Taking out a new red shirt that she had bought for her husband for their 25th wedding anniversary on August 12, Yashoda remembers how enthusiastic he was about buying clothes. He was particular about cleanliness, she says. He would bathe thrice a day and use copious amounts of Dettol, she adds, pointing towards the half-empty bottle of the anti-septic liquid. 

“But on the day he died, there was nothing on his body, barring his undergarment. He was lying naked in the hospital. No one thought of covering his body, slick with grime. I had to use my chunni to cover him. I was told that even the ambulance had refused to take him,” says Yashoda, fighting back tears. 

Family unaware  

Yashoda had never known what exactly her husband’s job entailed until after he died. She also never understood why he guzzled down more than his usual amount of alcohol every night or why he washed his hands frequently until his co-workers explained to her what he did as part of his job. 

“Many workers engaged in manual scavenging do not tell their families about their work,” shares Raju (name changed to protect privacy), a worker from Circle II of Vijayawada. My family knows I have a cleaning job. But they do not know how dangerous it is. We continue doing it because we are unlettered and know no other work. We have heard of many cases where workers in their late teens died after entering a manhole,” he says.

Explaining his daily job, the 44-year-old adds, “Our day starts at 8 a.m. and goes on until 8 p.m. We clean sewer lines or remove blocks every day. There are nearly 250 workers in the three circles of the city. Despite all of us working every day, there is always work pending. These days, we are trying our best to remove blocks without entering a manhole. But there is no other go when it is too deep for a jet machine to reach. In many localities of Vijayawada, manholes go up to 25 feet deep. Machines can reach only up to 15 feet.” 

Raju has been doing the same job for the past 24 years. He distinctly remembers the golden rule that a senior co-worker had once shared with him: “Hold your breath for as long as you can — a maximum of 60 seconds. When you think you can hold it no longer, come out immediately and raise your hand and you will be pulled out.” That is what he has strictly followed all these years.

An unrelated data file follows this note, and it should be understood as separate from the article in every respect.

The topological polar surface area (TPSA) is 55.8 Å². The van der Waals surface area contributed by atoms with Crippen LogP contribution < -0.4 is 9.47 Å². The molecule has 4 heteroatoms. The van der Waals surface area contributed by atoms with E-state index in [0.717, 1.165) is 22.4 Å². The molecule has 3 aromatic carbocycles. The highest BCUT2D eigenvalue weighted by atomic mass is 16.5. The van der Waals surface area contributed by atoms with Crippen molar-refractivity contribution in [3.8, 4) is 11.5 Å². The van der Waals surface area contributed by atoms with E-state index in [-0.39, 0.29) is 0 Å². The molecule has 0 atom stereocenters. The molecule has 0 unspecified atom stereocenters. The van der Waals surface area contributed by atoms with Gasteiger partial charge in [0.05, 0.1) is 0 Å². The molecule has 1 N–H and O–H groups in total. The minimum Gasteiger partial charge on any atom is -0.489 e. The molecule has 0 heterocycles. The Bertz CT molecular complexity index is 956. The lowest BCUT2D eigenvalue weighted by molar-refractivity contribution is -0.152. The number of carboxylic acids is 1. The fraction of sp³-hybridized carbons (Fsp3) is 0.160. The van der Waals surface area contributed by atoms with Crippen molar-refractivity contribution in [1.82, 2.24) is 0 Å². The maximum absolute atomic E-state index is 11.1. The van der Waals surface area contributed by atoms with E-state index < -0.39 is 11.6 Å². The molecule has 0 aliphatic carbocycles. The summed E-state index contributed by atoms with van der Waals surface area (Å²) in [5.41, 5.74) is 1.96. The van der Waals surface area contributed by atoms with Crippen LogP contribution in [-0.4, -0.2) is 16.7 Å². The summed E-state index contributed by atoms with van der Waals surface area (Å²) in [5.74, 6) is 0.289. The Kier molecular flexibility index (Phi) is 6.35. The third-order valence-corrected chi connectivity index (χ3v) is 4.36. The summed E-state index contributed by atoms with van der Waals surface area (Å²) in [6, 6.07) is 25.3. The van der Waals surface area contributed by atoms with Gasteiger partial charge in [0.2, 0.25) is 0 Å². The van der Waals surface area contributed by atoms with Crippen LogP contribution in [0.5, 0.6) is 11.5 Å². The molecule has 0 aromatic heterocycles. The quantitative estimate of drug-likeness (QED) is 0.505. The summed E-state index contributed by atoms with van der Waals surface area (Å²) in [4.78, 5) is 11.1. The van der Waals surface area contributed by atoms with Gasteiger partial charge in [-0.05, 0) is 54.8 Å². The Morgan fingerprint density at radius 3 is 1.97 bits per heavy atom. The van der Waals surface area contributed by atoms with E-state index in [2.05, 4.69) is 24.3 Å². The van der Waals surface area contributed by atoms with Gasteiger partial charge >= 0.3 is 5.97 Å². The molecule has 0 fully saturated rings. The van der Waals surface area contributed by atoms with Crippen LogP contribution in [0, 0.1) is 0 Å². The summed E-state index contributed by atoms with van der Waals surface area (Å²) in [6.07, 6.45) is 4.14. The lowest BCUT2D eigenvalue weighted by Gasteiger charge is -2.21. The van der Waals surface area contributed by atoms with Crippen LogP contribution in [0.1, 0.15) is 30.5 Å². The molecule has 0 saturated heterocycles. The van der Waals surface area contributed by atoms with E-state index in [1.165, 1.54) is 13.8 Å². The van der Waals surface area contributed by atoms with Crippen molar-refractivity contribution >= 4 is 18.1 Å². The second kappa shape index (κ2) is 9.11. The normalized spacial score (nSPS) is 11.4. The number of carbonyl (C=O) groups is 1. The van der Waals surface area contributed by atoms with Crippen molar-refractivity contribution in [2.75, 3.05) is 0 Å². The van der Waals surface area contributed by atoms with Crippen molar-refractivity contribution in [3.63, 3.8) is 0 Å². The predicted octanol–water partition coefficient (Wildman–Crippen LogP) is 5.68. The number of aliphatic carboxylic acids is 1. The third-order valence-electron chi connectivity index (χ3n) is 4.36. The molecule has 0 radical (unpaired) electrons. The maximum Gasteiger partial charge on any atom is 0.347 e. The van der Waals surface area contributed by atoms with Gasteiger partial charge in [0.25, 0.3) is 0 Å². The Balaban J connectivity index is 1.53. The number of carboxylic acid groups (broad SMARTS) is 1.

Sometimes, in the rush to come out, he says workers slip and fall into the hole. That is what he thinks might have happened to Rao. “He had been working for a long time; he knew when to come out,” he adds.  

“My husband was disgusted with the job, and yet he did it so that I do not have to go to work,” rues Yashoda, who struggles with low BP and leg pain from an accident she met with years ago.  

The search for solutions 

Last year, Vijayawada became the fourth city in the State to receive a robot, named Bandikoot, from Oil and Natural Gas Corporation (ONGC) as part of their corporate social responsibility initiative. While the efforts of Genrobotics, a Kerala-based startup, were lauded by activists and officials, workers had difficulty operating it. “The machine was getting stuck,” Raju says.  

Nivin Nair, deputy general manager (business operations) at the startup, says an upgraded version, costing up to ₹40 lakh, was launched recently. “Our product is being used in 19 States. We provide training to workers on dos and don’ts. It can be operated by any person with a little help,” says Nair. 

SKA national convenor Bezwada Wilson says governments, including the Centre, do not take the issue seriously because it concerns the lives of the marginalised — cleaning jobs are mostly done by those belonging to communities from the Scheduled Caste and Scheduled Tribes. In Andhra Pradesh, Rellis, Madigas, Malas, Yanadis, all from SC and ST communities, do the job. Rao belonged to Yerukula community.

Besides, there is no health allowance for the drain workers, says Pennobilesu. While sanitation workers get it, the same has been denied to those who actually need it. “Drain workers do not work till their retirement age. Many of them discontinue in between owing to health issues that they develop because of their job,” he says.

Nor are they eligible for government schemes like Amma Vodi that offer financial assistance to women, because their monthly household income just about exceeds ₹12,000. To be eligible for the scheme, the family income in urban areas should be less than ₹12,000. The workers get ₹18,000 per month, if they work on all days.

“It is shameful that a country making strides by landing on the moon does not have basic machinery to prevent the death of a worker,” Pennobilesu concludes.

“Our day starts at 8 a.m. and goes on until 8 p.m. We clean sewer lines or remove blocks every day. There are nearly 250 workers in the three circles of the city. Despite all of us working every day, there is always work pending”Raju (name changed) a worker from Circle II of Vijayawada